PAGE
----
The Annual 2012

School of Visual Arts

Flower Power

George Tscherny

Few people have had a greater role in shaping SVA’s visual identity than George Tscherny. The legendary designer’s client list reads like a Who’s Who of iconic American brands, from General Dynamics and Johnson & Johnson to The Ford Foundation and Mobil. His relationship with SVA dates back to 1955, when it was still known as the Cartoonists and Illustrators School, or C&I. That year he taught its first design course, and the next was enlisted by SVA Founder Silas H. Rhodes to create a logo and subway poster announcing the College’s new name. These were the first of numerous graphics that Tscherny would produce over five decades, including the logo he designed for the SVA’s 50th anniversary in 1997—“the flower,” as most New Yorkers fondly refer to it, which remains in use today.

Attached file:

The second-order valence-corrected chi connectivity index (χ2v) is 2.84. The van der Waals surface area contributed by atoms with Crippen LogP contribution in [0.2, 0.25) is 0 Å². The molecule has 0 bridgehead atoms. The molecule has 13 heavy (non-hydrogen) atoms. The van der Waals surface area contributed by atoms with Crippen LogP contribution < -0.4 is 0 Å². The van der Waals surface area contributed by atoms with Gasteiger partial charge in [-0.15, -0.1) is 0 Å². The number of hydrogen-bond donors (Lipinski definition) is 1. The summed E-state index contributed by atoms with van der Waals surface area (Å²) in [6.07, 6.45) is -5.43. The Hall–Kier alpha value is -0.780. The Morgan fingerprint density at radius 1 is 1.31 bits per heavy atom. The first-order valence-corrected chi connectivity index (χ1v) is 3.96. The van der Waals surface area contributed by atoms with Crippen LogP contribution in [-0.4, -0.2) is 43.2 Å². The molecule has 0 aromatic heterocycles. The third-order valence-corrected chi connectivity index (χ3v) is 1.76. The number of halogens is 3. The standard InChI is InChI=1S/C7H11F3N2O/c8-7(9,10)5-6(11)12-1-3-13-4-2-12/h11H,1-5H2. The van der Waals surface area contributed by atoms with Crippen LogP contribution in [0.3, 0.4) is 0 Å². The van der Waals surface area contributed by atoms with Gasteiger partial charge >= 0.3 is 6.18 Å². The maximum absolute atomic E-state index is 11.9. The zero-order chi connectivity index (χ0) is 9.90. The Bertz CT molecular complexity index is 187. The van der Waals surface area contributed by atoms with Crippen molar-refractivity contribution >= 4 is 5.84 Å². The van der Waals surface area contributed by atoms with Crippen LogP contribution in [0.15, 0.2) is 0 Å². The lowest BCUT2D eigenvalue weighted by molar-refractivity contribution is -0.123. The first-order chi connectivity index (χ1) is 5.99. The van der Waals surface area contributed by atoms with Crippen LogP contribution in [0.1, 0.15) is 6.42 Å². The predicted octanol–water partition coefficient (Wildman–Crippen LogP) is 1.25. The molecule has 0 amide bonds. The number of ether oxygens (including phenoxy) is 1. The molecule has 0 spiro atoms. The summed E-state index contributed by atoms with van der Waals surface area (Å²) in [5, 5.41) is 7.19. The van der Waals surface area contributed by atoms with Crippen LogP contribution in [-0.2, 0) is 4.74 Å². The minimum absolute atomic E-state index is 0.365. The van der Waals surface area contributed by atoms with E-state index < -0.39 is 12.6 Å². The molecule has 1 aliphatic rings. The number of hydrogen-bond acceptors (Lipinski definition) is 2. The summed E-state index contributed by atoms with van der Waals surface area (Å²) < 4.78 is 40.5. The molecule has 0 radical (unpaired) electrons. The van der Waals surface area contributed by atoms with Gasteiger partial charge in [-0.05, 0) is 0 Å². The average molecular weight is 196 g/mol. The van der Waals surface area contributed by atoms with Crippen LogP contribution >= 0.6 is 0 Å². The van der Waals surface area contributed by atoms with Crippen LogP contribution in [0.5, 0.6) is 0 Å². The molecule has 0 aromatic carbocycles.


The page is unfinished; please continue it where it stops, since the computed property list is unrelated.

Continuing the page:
Last fall Tscherny revisited the logo, creating a new subway poster that paired it with a QR code in a design of characteristic wit and simplicity. British design magazine Eye was spurred to publish a multi-page profile, proclaiming, “While technologies may have changed, Tscherny and his own brand of playful communication still stand the test of time.”

In the interview below, he talks about the origins of the SVA subway campaign.

Eye magazine: What the Client Needs